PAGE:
DDW News

Lecturer will review diagnosis, management of drug-induced liver injury

Robert J. Fontana, MD, FAASLD
Robert J. Fontana, MD, FAASLD

Drug-induced liver injury (DILI) is seen by every practicing gastroenterologist, not just liver specialists, according to Robert J. Fontana, MD, FAASLD, professor of medicine at the University of Michigan Health System, Ann Arbor, who will moderate Monday’s AASLD State-of-the-Art Lecture Drug-Induced Liver Injury in the GI Practice.

“The topic is very important because patients diagnosed with DILI can end up with some pretty significant liver injury, including hospitalization or the need to undergo a liver transplant,” said Dr. Fontana, who cited a study that estimated as many as 44,000 people in the U.S. experience DILI annually.

During Monday’s session, Victor Navarro, MD, FAASLD, co-chair of transplantation and hepatology at Einstein Medical Center in Philadelphia, PA, will discuss some of the most common agents implicated in DILI, particularly antibiotics such as amoxicillin-clavulanate.

“For specialists, the most common culprits will vary,” Dr. Navarro said. “For oncologists, new drugs called checkpoint inhibitors are associated with DILI. In contrast, cardiologists should be aware that although patients are frequently concerned, statins are rarely the cause of serious injury.”

Some dietary supplements, such as those used for bodybuilding and others containing green tea extract, can also cause DILI.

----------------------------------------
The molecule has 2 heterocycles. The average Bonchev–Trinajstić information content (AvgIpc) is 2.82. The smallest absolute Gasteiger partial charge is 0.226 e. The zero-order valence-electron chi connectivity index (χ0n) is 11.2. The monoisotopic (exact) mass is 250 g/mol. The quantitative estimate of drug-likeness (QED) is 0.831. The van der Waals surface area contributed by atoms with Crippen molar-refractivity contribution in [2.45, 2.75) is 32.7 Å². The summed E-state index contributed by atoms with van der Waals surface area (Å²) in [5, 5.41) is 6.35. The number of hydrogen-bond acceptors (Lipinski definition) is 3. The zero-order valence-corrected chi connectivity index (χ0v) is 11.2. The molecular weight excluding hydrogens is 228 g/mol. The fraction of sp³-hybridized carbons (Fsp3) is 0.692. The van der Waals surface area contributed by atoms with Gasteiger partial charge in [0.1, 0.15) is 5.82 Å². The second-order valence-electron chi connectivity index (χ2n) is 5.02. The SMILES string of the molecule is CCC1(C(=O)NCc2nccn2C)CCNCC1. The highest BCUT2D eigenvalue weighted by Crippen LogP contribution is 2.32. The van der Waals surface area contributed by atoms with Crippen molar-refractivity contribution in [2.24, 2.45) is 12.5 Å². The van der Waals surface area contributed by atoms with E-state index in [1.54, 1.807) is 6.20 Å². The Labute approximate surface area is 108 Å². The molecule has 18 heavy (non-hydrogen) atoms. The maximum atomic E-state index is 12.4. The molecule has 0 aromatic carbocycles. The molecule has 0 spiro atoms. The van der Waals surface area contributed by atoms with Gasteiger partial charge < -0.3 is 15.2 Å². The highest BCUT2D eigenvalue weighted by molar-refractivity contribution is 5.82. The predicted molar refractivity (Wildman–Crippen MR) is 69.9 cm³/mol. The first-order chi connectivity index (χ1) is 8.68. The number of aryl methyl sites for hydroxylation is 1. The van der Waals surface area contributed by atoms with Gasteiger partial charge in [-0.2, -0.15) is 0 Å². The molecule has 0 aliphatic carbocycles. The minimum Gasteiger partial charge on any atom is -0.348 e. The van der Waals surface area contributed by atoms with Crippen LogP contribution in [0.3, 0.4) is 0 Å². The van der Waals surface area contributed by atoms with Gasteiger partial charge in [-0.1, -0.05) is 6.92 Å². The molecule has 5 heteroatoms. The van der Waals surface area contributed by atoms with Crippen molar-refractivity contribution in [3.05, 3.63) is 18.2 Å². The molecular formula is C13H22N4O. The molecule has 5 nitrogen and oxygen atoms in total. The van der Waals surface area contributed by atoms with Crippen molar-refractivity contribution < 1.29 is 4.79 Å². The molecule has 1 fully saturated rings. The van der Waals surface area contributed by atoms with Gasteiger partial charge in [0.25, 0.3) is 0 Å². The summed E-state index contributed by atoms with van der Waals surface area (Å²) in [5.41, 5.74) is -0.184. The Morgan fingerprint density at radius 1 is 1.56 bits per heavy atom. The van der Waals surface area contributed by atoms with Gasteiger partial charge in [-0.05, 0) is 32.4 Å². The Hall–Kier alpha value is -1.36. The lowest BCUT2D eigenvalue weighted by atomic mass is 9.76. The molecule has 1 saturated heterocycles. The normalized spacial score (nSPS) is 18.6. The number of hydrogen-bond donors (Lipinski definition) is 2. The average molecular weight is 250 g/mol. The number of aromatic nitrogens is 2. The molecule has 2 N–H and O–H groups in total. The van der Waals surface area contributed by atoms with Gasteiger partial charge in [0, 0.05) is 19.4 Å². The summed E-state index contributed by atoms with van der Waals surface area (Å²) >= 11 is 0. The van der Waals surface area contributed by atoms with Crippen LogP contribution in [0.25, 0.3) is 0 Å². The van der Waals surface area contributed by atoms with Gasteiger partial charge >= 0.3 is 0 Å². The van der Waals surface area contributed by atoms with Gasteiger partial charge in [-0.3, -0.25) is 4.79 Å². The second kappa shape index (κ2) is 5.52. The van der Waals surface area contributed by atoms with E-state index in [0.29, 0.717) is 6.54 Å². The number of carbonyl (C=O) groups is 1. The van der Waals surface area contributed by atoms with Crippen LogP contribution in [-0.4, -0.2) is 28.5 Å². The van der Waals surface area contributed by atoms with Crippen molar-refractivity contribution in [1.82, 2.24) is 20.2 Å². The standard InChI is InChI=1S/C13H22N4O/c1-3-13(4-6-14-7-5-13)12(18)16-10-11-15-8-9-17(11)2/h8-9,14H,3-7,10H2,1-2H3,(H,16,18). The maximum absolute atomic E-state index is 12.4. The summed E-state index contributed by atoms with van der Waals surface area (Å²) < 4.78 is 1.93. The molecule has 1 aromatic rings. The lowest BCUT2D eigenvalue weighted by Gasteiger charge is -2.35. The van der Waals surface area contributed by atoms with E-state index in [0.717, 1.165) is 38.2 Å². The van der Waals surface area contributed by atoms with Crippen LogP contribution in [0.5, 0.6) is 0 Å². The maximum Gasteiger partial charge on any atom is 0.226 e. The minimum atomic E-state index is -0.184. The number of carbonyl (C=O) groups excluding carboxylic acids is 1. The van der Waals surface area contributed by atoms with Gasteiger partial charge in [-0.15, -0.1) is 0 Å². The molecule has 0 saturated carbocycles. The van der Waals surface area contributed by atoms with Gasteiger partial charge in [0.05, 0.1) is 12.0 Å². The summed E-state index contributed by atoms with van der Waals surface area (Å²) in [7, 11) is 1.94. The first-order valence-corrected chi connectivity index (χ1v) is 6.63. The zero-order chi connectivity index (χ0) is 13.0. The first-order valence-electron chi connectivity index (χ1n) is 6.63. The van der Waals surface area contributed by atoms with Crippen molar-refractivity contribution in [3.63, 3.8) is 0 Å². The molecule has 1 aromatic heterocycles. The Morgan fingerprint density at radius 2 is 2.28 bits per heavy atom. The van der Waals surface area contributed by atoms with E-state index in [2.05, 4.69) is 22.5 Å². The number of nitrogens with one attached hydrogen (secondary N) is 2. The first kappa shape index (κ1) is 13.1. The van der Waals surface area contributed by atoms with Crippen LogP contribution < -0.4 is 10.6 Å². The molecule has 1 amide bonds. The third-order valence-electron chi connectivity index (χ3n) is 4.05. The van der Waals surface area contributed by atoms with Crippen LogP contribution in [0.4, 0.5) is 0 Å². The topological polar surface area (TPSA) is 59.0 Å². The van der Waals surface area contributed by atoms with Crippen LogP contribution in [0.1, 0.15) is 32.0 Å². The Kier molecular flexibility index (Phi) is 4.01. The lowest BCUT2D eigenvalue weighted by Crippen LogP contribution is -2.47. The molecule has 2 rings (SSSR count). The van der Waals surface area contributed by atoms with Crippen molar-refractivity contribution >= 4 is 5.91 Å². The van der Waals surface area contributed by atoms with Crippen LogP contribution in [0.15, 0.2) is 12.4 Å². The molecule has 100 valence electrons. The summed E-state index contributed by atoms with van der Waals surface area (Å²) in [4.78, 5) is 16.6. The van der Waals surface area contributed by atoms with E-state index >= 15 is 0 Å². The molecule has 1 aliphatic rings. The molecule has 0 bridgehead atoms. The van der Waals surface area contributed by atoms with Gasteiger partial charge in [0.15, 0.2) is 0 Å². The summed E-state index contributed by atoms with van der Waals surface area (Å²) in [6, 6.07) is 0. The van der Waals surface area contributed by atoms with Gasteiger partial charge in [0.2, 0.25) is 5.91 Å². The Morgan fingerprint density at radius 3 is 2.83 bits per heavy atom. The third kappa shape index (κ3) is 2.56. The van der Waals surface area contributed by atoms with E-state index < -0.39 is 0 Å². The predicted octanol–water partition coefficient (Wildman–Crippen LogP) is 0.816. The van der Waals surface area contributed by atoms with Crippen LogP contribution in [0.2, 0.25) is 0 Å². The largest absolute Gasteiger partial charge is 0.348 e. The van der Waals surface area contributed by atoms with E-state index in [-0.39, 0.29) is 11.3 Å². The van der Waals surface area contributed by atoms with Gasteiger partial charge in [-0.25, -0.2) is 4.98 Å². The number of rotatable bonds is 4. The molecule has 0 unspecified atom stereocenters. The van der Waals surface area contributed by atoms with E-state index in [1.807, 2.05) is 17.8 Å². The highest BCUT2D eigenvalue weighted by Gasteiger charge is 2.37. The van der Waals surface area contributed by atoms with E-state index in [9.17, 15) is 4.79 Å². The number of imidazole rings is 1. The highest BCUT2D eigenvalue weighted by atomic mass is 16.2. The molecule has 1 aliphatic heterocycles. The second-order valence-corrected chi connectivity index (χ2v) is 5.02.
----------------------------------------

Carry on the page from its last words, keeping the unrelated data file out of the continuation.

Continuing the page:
Victor Navarro, MD, FAASLD
Victor Navarro, MD, FAASLD

Dr. Navarro will provide a general description of how patients may present with DILI, and the differential diagnosis used to determine that a certain drug or supplement is the cause of the injury. He will also discuss approaching diagnoses using phenotypic presentation, or pattern recognition.

“If a clinician recognizes a pattern of injury and a patient is taking a certain drug, they can say that the drug caused the injury with a reasonable degree of confidence,” said Dr. Navarro, who will also discuss the appropriate clinical management of DILI.

“There are not many antidotes or treatments for DILI. By and large, once it’s recognized, the management is stopping the offending agent and observing the patient,” Dr. Navarro said. “I will discuss some potential treatments, but identifying which patients are likely to have poor outcomes is even more important.”

Dr. Navarro will also emphasize the importance of reporting DILI to the U.S. Food and Drug Administration once it’s detected. For attendees interested in learning more about DILI or staying up to date on the most recent developments, Dr. Fontana recommended two resources: the Drug-Induced Liver Injury Network website (https://dilin.org) and the National Institutes of Health’s Liver Tox website (https://livertox.nih.gov).

Please refer to the DDW Mobile App or the Program & Exhibits section for the time and location of this and other DDW® events.

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